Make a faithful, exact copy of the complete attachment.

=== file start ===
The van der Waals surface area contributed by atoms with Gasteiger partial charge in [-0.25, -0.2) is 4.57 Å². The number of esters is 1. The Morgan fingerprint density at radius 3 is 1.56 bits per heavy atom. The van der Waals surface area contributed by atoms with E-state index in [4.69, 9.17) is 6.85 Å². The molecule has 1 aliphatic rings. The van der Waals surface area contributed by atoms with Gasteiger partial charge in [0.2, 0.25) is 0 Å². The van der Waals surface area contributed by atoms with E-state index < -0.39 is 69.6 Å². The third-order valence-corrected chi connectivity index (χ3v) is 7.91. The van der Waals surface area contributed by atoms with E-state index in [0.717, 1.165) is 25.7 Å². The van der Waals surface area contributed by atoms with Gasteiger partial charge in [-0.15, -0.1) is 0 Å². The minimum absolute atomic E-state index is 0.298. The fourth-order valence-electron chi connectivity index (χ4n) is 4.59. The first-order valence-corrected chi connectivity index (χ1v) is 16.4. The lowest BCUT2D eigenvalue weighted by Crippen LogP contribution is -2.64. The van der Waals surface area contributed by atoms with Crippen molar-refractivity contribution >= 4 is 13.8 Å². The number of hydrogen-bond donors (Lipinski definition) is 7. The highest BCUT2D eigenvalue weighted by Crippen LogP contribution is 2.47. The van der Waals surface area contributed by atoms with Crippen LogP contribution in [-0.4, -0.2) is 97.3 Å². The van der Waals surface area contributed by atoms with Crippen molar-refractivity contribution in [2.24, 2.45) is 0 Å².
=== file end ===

The van der Waals surface area contributed by atoms with Gasteiger partial charge in [-0.25, -0.2) is 4.57 Å². The number of esters is 1. The Morgan fingerprint density at radius 3 is 1.56 bits per heavy atom. The van der Waals surface area contributed by atoms with E-state index in [4.69, 9.17) is 6.85 Å². The molecule has 1 aliphatic rings. The van der Waals surface area contributed by atoms with Gasteiger partial charge in [0.2, 0.25) is 0 Å². The van der Waals surface area contributed by atoms with E-state index < -0.39 is 69.6 Å². The third-order valence-corrected chi connectivity index (χ3v) is 7.91. The van der Waals surface area contributed by atoms with E-state index in [0.717, 1.165) is 25.7 Å². The van der Waals surface area contributed by atoms with Gasteiger partial charge in [-0.15, -0.1) is 0 Å². The minimum absolute atomic E-state index is 0.298. The fourth-order valence-electron chi connectivity index (χ4n) is 4.59. The first-order valence-corrected chi connectivity index (χ1v) is 16.4. The lowest BCUT2D eigenvalue weighted by Crippen LogP contribution is -2.64. The van der Waals surface area contributed by atoms with Crippen molar-refractivity contribution >= 4 is 13.8 Å². The number of hydrogen-bond donors (Lipinski definition) is 7. The highest BCUT2D eigenvalue weighted by Crippen LogP contribution is 2.47. The van der Waals surface area contributed by atoms with Crippen LogP contribution in [-0.4, -0.2) is 97.3 Å². The van der Waals surface area contributed by atoms with Crippen molar-refractivity contribution in [2.24, 2.45) is 0 Å².